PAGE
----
Woody Internship at the Getty: Week 4

Another week has gone by here in beautiful Los Angeles, and I’m enjoying  my internship more than ever! Here are some of the highlights from the past week:

Last Monday was the opening reception for the new Andrea del Sarto exhibit, which features drawings and paintings from the Renaissance master’s workshop. The exhibit itself is fascinating, especially in the way that it shows the artist’s process from preliminary sketches to finished oil paintings (including all the changes and mistakes along the way). But, being in the events department, I was more readily concerned with the reception itself, which I am happy to report went very well. As with the other events I’ve written about, I assisted with the setup and organization. Once it started, I took a position at the check-in table, welcoming guests and making sure everyone who attended was accounted for. While that kept me busy for a while, I was also lucky enough to enjoy some of the party itself (and by “enjoy”, I mostly mean eat the food. Which was delicious.) Tuesday was slightly less crazy, with the main event being a lecture for the docents by one of the photography curators.

One of the benefits of working late nights: getting to see beautiful sunsets like this!

One of the benefits of working late nights: getting to see beautiful sunsets like this!

I had Wednesday off, then was back on Thursday afternoon/night for an alumni event for the University of Pittsburgh. This was my first external event, which means that it was not put on by the Getty for the public or by the Getty for its employees. External events are kind of different from internal ones because they usually use outside vendors and the clients are obviously not from the museum and tend to be less aware of the various limitations of the venue. Shannon, the lead event coordinator for this, did a great job of making sure everything went smoothly (which it did), despite some minor setbacks like the fact that a bunch of people showed up way early and a bunch more stayed quite a bit past the designated end time.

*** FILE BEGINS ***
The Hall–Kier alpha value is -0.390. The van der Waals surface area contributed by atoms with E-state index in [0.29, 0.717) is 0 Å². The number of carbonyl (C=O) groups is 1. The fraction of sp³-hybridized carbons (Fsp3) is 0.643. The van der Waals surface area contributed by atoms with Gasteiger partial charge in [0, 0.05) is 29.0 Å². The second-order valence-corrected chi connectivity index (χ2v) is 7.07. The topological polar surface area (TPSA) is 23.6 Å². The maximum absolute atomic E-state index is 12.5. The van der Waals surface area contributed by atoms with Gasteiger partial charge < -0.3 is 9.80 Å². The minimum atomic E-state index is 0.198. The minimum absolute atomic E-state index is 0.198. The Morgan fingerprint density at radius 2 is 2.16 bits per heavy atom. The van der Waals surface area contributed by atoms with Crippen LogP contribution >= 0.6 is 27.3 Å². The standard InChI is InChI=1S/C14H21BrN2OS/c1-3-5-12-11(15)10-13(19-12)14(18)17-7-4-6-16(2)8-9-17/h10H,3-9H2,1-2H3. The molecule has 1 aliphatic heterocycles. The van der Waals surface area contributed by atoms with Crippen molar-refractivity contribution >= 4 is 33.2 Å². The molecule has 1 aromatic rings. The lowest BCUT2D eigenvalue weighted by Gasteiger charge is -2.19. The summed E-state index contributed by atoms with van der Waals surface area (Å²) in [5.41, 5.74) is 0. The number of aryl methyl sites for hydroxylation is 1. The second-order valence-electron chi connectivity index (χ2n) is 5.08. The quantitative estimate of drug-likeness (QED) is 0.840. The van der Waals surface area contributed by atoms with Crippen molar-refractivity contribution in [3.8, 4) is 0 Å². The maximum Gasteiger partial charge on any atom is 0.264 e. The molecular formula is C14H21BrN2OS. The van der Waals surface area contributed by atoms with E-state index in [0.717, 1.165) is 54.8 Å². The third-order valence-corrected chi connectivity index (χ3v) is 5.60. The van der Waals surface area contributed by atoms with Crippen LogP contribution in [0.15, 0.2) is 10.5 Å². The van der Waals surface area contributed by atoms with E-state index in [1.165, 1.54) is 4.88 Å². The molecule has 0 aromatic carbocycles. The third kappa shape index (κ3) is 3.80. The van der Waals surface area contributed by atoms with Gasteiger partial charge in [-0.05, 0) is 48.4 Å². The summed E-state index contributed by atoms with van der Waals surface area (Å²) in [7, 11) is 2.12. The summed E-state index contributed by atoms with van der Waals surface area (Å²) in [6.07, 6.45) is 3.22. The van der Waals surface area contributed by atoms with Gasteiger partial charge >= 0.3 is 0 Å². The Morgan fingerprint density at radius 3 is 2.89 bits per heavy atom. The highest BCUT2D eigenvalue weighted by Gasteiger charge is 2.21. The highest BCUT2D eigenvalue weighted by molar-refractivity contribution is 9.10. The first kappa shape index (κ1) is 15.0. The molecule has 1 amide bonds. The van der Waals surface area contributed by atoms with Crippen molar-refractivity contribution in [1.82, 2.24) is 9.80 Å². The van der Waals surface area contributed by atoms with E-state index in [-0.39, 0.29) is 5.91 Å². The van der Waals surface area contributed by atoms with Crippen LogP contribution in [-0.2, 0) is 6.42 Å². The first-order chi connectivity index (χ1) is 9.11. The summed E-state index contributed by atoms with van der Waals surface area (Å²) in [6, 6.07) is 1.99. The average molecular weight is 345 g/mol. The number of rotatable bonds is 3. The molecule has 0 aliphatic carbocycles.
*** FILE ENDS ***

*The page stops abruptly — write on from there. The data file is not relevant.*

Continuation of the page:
Friday was definitely the most exciting/busy day for me last week. Once a month during the summer, the Getty hosts an event called Friday Flights, wherein a local artist (or in this case, artist pair) is brought on to “host” an evening of multi-media art and performance. Basically, the Getty invites an artist and then that artist in turn invites various people in their network to participate as well. In the case of last Friday, a duo called Lucky Dragons hosted, and they invited LA performance artist Rafa Esparza, an experimental dance troupe called the Sunland Dancers, a xylophonist named SK Krakaba, and filmmaker Jibade-Khalil Huffman. The end result was an evening filled with very contemporary, somewhat experimental music and performance art. To be perfectly honest, it wasn’t really up my alley, but I was glad for the opportunity to expand my artistic horizons. Plus, it was definitely a challenge, events-wise. While most of the evening itself went smoothly, there were some issues leading up to the event with regards to security, fire code violations, and other things that may not occur to the average visitor. I really enjoyed working Friday Flights because I felt a sense of real responsibility. Rather than just shadowing, I completed a lot of tasks on my own (while using the ubiquitous walkie-talkie to communicate with my supervisor, of course). At the end of the night, I felt proud of what we, as a team, had accomplished – despite the challenges that popped up along the way.

Some of the performers for Friday Flights

Some of the performers for Friday Flights

This has been one of my take-aways from this entire experience thus far: events work requires a lot of thinking on your feet. As important as it is to be thoroughly prepared and detail-oriented, there will almost always be unforeseen issues. While the organization is necessary, I think that how one handles these issues is what really makes or breaks them as an events coordinator. And, of course, that kind of improvisation can be applied to many work environments and, you know, life in general.